7 C# Project Ideas For Beginners To Escape Tutorial Hell

For those trying to get into software development, the question always comes up about how to spend your time most efficiently for learning. There are a seemingly unlimited number of books to choose from, online courses to navigate, YouTube videos to scroll through, and articles to scan. But many developers get stuck in what’s called “Tutorial Hell” where they jump from one tutorial to the next, unable to break the cycle. That’s why I want to share these C# project ideas for beginners that’ll help put an end to that.

In my opinion, building software is one of the best ways to learn. That doesn’t mean that the other things I mentioned aren’t helpful — I write articles, create videos, and publish courses to help people learn! But I do think that these should be supplementary to you trying to focus on building out software.

Let’s jump into these C# project ideas for beginners and get you started on building something!

What’s In This Article: C# Project Ideas For Beginners

Remember to check out these other platforms:

1 – Build a Chatbot

Building a chatbot is a great way to experiment with AI and natural language processing! You’ve probably noticed AI is getting a ton of attention unless you’ve been disconnected from civilization, so that means there’s a steady stream of new interesting things to look into.

I like working with the Azure OpenAI offering, which you can check out here: Azure OpenAI Service. When ChatGPT was getting a lot more attention early on in its launch, I even went ahead and created some C# APIs and videos on using them!

Now, I’m no longer a fresh software developer. I haven’t been for 20 years or so. But I still thought it was a fun and exciting project to work through because it was interesting — and that will be a common theme here. You want to work on things that you find interesting so that they keep you engaged.

Even a simple chatbot can be built in a console which allows you to focus on how to follow an API spec and send/receive web requests/responses. If you reduce the problem space to just calling the API properly, you can start to add in more fancy features from there.

2 – Develop a Mobile App With Maui

There was a period early on in the C0V1D times where I found myself with some downtime and wanted to learn. I teamed up with a friend and we tried to build a mobile app together for fun using Xamarin (RIP). I purposefully chose different pieces of technology that I didn’t know so that I could learn about them, but I stuck with C# as my programming language. This allowed me to have some level of comfort as I went on to learn other things.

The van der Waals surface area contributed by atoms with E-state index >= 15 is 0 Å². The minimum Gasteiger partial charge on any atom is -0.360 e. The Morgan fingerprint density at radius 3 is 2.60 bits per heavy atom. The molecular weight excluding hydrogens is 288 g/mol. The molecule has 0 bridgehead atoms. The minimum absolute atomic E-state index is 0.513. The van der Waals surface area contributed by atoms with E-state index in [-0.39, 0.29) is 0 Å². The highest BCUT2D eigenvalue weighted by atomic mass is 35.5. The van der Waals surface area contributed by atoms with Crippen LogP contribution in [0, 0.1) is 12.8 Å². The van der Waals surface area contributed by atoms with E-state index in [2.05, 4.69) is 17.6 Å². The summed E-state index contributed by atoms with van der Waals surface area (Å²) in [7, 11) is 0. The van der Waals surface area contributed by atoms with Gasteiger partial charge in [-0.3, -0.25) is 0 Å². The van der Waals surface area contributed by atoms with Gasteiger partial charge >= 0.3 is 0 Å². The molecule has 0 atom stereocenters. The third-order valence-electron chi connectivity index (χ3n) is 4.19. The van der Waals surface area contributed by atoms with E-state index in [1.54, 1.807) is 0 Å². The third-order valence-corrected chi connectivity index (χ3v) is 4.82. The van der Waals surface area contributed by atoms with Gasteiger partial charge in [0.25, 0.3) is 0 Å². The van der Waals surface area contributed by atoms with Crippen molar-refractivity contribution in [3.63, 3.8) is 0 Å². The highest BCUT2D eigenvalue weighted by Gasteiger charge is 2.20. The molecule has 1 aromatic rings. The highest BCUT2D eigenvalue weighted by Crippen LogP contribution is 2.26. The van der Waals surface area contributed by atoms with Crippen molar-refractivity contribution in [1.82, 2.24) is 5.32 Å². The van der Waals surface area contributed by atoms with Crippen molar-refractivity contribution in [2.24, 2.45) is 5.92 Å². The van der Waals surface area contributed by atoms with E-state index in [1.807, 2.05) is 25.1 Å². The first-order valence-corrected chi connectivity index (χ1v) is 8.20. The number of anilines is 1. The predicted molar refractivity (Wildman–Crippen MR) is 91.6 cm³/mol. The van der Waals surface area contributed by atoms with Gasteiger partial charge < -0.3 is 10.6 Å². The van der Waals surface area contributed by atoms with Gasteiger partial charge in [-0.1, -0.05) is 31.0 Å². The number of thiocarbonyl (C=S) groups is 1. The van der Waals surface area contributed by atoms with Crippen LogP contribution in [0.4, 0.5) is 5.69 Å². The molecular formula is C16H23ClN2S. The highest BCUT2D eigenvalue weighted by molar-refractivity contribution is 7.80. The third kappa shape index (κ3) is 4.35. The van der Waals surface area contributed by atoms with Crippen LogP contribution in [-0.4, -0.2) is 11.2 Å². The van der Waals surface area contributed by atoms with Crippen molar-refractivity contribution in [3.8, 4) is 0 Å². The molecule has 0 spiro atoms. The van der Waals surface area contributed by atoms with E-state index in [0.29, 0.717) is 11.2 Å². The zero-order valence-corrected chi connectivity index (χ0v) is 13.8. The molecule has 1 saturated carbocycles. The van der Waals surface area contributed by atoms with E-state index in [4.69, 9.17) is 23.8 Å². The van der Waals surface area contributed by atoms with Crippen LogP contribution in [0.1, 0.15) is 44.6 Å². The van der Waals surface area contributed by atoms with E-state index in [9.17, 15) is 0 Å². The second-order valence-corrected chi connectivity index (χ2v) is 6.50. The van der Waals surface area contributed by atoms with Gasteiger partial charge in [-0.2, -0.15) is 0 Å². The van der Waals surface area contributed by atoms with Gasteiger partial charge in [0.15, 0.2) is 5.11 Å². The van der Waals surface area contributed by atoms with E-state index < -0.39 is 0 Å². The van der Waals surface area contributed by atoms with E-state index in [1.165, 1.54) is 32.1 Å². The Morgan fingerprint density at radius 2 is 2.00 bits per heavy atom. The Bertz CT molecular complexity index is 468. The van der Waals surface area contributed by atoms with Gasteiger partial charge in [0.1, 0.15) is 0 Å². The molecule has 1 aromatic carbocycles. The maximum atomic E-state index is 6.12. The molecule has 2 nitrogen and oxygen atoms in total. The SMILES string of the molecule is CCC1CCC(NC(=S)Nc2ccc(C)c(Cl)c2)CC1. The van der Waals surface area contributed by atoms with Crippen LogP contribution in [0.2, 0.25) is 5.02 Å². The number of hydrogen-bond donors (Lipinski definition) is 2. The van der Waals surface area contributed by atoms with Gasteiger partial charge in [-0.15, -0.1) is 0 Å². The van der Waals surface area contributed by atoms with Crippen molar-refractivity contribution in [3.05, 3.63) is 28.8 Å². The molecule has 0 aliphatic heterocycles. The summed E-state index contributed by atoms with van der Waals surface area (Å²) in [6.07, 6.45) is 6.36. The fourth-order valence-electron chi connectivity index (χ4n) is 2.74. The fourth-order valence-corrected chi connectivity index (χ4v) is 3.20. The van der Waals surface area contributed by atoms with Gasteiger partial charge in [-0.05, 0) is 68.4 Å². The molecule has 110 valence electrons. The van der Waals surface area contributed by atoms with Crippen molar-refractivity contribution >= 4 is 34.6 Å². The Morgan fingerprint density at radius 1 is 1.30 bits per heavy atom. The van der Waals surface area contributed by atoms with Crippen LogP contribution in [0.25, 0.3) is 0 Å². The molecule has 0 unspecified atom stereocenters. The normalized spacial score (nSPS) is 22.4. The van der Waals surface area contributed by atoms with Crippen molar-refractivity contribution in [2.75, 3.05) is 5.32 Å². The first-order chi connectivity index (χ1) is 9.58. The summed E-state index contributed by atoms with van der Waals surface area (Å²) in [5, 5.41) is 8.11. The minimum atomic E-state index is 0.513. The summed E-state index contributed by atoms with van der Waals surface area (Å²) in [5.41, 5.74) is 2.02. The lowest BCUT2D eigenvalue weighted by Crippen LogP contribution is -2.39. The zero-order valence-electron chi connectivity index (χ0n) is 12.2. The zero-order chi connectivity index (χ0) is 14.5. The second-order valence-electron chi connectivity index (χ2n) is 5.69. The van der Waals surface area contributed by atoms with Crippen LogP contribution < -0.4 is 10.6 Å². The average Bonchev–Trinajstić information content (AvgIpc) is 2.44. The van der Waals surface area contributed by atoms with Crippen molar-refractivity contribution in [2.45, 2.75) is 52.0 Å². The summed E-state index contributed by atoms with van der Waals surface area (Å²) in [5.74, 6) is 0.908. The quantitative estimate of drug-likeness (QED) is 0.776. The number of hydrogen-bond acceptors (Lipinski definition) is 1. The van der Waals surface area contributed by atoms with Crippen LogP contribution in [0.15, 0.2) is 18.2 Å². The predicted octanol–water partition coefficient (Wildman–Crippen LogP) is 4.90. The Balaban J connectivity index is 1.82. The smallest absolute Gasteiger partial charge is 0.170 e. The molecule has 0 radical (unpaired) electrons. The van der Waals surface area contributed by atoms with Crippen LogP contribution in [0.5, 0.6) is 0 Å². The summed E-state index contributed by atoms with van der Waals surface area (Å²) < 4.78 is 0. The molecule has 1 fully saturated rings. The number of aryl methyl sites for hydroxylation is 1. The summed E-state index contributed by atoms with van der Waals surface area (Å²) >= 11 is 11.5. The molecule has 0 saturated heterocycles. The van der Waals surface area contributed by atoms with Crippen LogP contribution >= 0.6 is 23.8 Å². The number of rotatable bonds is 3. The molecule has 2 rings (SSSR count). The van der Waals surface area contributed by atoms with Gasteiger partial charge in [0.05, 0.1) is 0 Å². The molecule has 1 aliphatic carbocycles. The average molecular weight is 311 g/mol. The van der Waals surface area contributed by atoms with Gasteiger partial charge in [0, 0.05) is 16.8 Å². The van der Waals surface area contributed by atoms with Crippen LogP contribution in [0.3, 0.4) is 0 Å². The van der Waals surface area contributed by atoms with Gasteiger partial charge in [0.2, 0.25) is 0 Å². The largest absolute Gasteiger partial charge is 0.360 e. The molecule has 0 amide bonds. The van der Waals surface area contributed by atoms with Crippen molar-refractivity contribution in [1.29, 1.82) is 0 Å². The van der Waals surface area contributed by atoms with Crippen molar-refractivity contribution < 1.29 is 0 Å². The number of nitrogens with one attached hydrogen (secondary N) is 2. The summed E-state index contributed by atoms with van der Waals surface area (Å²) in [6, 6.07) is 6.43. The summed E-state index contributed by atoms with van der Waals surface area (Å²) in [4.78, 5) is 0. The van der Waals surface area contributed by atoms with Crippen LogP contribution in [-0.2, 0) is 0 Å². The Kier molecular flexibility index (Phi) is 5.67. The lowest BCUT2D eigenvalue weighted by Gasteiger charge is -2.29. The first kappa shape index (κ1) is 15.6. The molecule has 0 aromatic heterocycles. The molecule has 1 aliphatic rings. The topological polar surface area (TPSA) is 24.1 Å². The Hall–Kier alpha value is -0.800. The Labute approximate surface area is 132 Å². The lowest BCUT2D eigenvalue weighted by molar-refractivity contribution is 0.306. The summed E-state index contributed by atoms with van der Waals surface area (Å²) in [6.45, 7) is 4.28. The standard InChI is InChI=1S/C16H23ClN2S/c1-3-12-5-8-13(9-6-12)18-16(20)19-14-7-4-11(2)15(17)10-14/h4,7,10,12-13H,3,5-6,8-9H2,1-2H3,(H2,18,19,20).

This may not be the same situation for you because C# is probably new to you — but that’s okay! Maybe Maui as a tech stack is new, and C# is also new… But you could make an app about something that you really love. Maybe you like cars, or sports, or video games… Make a simple app about those things so you can greatly simplify that part of the creative process. Focus your energy on the technical parts you’re trying to learn about.

Mobile app development can get difficult in some situations because of the need for specific platform knowledge. You may need to understand how to build native UI components, how to handle different device resolutions and sizes, and other situations. Maui aims to simplify a lot of this, but depending on what you’re building there could be some fun gotchas.

3 – Create a CRUD Application

Many of the applications you’ll go on to build will need to use a database at some point. So instead of building an ENTIRE application that uses a database at one point, why not just focus on building a bit of code that can interact with a database?

Creating a CRUD application is a fundamental part of many applications and services, allowing you to Create, Read, Update, and Delete data stored in a database. Using .NET technologies like Entity Framework Core, you can build an application that efficiently interacts with a database — even if it’s just a console application that allows you to do these operations! I even started documenting how I was building a Blazor app backed by Entity Framework Core:

YouTube player